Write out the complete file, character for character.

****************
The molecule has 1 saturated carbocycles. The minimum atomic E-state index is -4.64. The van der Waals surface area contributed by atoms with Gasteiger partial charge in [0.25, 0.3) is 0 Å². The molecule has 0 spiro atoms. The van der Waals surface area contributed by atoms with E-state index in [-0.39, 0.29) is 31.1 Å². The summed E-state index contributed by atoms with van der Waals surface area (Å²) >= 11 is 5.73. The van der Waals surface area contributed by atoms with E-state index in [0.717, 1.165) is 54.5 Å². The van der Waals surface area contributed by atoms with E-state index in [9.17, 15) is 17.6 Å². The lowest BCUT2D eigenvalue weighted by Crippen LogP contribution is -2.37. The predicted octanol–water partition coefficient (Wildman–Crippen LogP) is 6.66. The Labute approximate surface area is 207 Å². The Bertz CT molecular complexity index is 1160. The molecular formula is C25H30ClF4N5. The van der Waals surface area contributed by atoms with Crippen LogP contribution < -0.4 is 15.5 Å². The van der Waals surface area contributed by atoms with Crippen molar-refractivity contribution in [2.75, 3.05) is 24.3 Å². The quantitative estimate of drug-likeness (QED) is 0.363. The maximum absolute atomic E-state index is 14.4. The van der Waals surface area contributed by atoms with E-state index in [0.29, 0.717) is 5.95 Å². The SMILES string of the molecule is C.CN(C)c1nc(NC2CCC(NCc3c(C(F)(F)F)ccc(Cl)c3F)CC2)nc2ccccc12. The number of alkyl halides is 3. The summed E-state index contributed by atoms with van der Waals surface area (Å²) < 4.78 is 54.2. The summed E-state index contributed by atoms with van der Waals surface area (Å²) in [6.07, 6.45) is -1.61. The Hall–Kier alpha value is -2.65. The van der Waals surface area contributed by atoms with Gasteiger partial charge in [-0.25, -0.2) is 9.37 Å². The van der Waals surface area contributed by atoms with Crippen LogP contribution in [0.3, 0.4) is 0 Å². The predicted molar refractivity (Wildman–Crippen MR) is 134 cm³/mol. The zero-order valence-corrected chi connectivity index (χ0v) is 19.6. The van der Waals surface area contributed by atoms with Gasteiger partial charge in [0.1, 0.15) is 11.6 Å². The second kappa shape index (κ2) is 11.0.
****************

The molecule has 1 saturated carbocycles. The minimum atomic E-state index is -4.64. The van der Waals surface area contributed by atoms with Gasteiger partial charge in [0.25, 0.3) is 0 Å². The molecule has 0 spiro atoms. The van der Waals surface area contributed by atoms with E-state index in [-0.39, 0.29) is 31.1 Å². The summed E-state index contributed by atoms with van der Waals surface area (Å²) >= 11 is 5.73. The van der Waals surface area contributed by atoms with E-state index in [0.717, 1.165) is 54.5 Å². The van der Waals surface area contributed by atoms with E-state index in [9.17, 15) is 17.6 Å². The lowest BCUT2D eigenvalue weighted by Crippen LogP contribution is -2.37. The predicted octanol–water partition coefficient (Wildman–Crippen LogP) is 6.66. The Labute approximate surface area is 207 Å². The Bertz CT molecular complexity index is 1160. The molecular formula is C25H30ClF4N5. The van der Waals surface area contributed by atoms with Crippen LogP contribution < -0.4 is 15.5 Å². The van der Waals surface area contributed by atoms with Crippen molar-refractivity contribution in [2.75, 3.05) is 24.3 Å². The quantitative estimate of drug-likeness (QED) is 0.363. The maximum absolute atomic E-state index is 14.4. The van der Waals surface area contributed by atoms with E-state index in [0.29, 0.717) is 5.95 Å². The SMILES string of the molecule is C.CN(C)c1nc(NC2CCC(NCc3c(C(F)(F)F)ccc(Cl)c3F)CC2)nc2ccccc12. The number of alkyl halides is 3. The summed E-state index contributed by atoms with van der Waals surface area (Å²) < 4.78 is 54.2. The summed E-state index contributed by atoms with van der Waals surface area (Å²) in [6.07, 6.45) is -1.61. The Hall–Kier alpha value is -2.65. The van der Waals surface area contributed by atoms with Gasteiger partial charge in [-0.25, -0.2) is 9.37 Å². The van der Waals surface area contributed by atoms with Crippen LogP contribution in [0.3, 0.4) is 0 Å². The predicted molar refractivity (Wildman–Crippen MR) is 134 cm³/mol. The zero-order valence-corrected chi connectivity index (χ0v) is 19.6. The van der Waals surface area contributed by atoms with Gasteiger partial charge in [0.1, 0.15) is 11.6 Å². The second kappa shape index (κ2) is 11.0.